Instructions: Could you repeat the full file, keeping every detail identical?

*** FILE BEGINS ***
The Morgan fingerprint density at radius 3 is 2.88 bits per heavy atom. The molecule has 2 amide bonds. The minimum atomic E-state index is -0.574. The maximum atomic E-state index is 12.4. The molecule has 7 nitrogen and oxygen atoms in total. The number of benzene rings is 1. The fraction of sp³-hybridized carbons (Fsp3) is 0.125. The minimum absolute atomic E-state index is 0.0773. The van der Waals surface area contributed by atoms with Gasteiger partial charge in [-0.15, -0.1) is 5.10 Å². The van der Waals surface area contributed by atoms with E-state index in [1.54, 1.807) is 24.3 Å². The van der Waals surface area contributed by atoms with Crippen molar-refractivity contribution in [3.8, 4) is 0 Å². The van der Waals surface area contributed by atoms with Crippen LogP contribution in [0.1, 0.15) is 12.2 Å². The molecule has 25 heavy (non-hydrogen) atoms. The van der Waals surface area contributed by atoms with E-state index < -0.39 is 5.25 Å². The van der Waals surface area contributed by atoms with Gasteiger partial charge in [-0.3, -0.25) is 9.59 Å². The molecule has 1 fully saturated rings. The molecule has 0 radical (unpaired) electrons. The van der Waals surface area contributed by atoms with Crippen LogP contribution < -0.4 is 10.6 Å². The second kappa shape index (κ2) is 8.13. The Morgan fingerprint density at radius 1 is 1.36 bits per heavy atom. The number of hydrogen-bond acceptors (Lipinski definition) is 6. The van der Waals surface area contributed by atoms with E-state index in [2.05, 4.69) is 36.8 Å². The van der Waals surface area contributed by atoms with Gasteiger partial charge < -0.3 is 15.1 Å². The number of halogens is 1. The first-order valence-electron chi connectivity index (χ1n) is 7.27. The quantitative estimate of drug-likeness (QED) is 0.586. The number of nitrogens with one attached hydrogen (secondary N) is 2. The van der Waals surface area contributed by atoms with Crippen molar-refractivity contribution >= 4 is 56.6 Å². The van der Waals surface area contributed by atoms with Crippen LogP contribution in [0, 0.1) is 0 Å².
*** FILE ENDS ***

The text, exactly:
The Morgan fingerprint density at radius 3 is 2.88 bits per heavy atom. The molecule has 2 amide bonds. The minimum atomic E-state index is -0.574. The maximum atomic E-state index is 12.4. The molecule has 7 nitrogen and oxygen atoms in total. The number of benzene rings is 1. The fraction of sp³-hybridized carbons (Fsp3) is 0.125. The minimum absolute atomic E-state index is 0.0773. The van der Waals surface area contributed by atoms with Gasteiger partial charge in [-0.15, -0.1) is 5.10 Å². The van der Waals surface area contributed by atoms with E-state index in [1.54, 1.807) is 24.3 Å². The van der Waals surface area contributed by atoms with Crippen molar-refractivity contribution in [3.8, 4) is 0 Å². The van der Waals surface area contributed by atoms with Crippen LogP contribution in [0.1, 0.15) is 12.2 Å². The molecule has 25 heavy (non-hydrogen) atoms. The van der Waals surface area contributed by atoms with E-state index < -0.39 is 5.25 Å². The van der Waals surface area contributed by atoms with Gasteiger partial charge in [-0.3, -0.25) is 9.59 Å². The molecule has 1 fully saturated rings. The molecule has 0 radical (unpaired) electrons. The van der Waals surface area contributed by atoms with Crippen LogP contribution < -0.4 is 10.6 Å². The second kappa shape index (κ2) is 8.13. The Morgan fingerprint density at radius 1 is 1.36 bits per heavy atom. The number of hydrogen-bond acceptors (Lipinski definition) is 6. The van der Waals surface area contributed by atoms with E-state index in [2.05, 4.69) is 36.8 Å². The van der Waals surface area contributed by atoms with Gasteiger partial charge < -0.3 is 15.1 Å². The number of halogens is 1. The first-order valence-electron chi connectivity index (χ1n) is 7.27. The quantitative estimate of drug-likeness (QED) is 0.586. The number of nitrogens with one attached hydrogen (secondary N) is 2. The van der Waals surface area contributed by atoms with Crippen molar-refractivity contribution >= 4 is 56.6 Å². The van der Waals surface area contributed by atoms with Crippen LogP contribution in [0, 0.1) is 0 Å².